WRITTEN by ANNE ENSOLL & ALAN KIMBER
In this series we will be sharing the stories of outdoor instructors, mountain guides and enthusiasts who work and play in the mountains. You can read previous posts here:
My Story #1: Chris Ensoll, International Mountain Guide
My Story #2: John Kettle, Climbing & Mountain Biking Coach
My Story #3: Kelvyn James, International Mountain Leader
My Story #4: Anne Ensoll, Business Manager And Ex-Outdoor Instructor
My Story #5: Michael Curry, All-Round Outdoor Instructor and Business Owner
My Story #6: Esther Foster, Freelance Outdoor Instructor
My Story #7: Rob Pugh, Mountaineering Instructor and Stay-at-Home Dad
My Story #8: Colin Reilly, Outdoor Instructor & Church Pastor
My Story #9: Rhiannon Pritchard, Arctic Nature Guide and Academic
Alan Kimber is well-known in the world of mountain guiding. He is an IFMGA Guide, and he started up and ran West Coast Mountain Guides for 25 years. With his wife Sue he set up the family business of self-catering accommodation at Calluna, Fort William
What are your memories of adventures in the outdoors as a child or teenager?
Fishing, climbing trees, bird nesting :(, building bikes and going through the woods with them, old quarries, and clambering around on roof tops.
What do you remember about your outdoor adventures when you started doing them independently?
I went on an outdoor course and got involved with the Duke of Edinburgh award scheme. I regularly went sandstone climbing at Harrisons Rocks, and drove up to North Wales from Hastings for weekends away. That was before the M25 of course - straight through the centre of London, up the Edgware Road and M1, turning left on to the A5 at some point, before arriving to wild camp on the shores of Llyn Ogwen at 2am. All sorts of crazy stuff, including paraffin blowing and swimming in Llyn Ogwen after coming back from the Tyn-y-Coed pub. Later we went up-market, staying in Scotty Dwyer's bunkhouse near Capel Curig.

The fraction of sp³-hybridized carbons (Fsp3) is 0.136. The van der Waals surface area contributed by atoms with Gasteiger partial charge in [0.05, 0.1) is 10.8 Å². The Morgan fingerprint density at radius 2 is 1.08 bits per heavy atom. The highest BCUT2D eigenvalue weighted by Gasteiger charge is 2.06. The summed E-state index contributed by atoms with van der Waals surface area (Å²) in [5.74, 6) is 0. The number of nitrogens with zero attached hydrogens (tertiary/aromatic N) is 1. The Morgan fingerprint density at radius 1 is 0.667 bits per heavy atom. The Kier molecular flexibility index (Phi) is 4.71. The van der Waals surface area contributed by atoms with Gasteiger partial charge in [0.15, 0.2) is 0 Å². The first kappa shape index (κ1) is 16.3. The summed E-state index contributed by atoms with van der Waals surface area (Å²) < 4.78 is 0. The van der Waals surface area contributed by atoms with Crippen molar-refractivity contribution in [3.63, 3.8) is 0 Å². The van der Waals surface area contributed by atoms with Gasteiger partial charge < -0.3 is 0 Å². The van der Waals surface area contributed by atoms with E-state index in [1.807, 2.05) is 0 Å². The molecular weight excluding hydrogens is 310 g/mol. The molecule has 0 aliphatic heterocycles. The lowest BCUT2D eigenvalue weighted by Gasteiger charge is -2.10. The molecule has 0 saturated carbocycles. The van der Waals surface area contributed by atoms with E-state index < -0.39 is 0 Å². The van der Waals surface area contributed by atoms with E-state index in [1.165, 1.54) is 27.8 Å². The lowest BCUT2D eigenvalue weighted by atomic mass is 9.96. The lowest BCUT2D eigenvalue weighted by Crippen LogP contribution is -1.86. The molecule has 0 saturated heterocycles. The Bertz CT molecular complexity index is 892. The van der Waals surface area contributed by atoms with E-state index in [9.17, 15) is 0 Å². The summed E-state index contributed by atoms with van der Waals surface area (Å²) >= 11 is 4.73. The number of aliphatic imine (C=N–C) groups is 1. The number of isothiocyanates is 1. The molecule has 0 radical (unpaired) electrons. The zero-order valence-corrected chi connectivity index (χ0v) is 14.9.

When did it change from a hobby to a career?
Involvement with the Duke of Edinburgh award scheme led to working in youth centres and organising adventure days away. In 1970 I got a cash grant towards a three month course at Plas y Brenin for people who were interested in introducing others to the outdoors. The course cost £150 for three months, including a couple of weeks climbing and skiing in Scotland. I was then offered a voluntary instructor job at Plas y Brenin for six months. My future wife, Sue, was working in the kitchens during her college holidays at the time. When I started work there, my personal climbing grade was VDiff. This changed dramatically due to the exposure to other instructors with whom I went climbing, including Rowland Edwards.
What has your path been since then?
I moved on to Scotland and worked at the Benmore Centre near Dunoon and then on to Outward Bound Loch Eil near Fort William. Following the move up to Scotland I started ice climbing, which is now my favourite season. Working at Loch Eil Centre I came in contact with members of the loosely formed Creag Dubh Mountaineering Club, most of whom were unemployed at the time. I was fortunate enough to be working alongside of some very good climbers at the centre as well.
In 1985 I tried college for a couple of years, before starting up West Coast Mountain Guides in 1988. After 25 years I handed the company on to younger and fitter people, and I'm pleased to say that it is still going strong in Fort William. Sue and I also started a self-catering business, with 26 beds. This proved to be a very good move - it complemented the mountain training work and is still run as our family business.
If you could give one piece of advice to someone who wants to work in the outdoors, what would it be?
Stay fit. Invest in health insurance before your body starts to give up. Make sure you have a patient partner/wife, who understands what motivates you, and don't take them for granted. Continue to visit new places and carry on with your interest in the outdoors. Use it or lose it.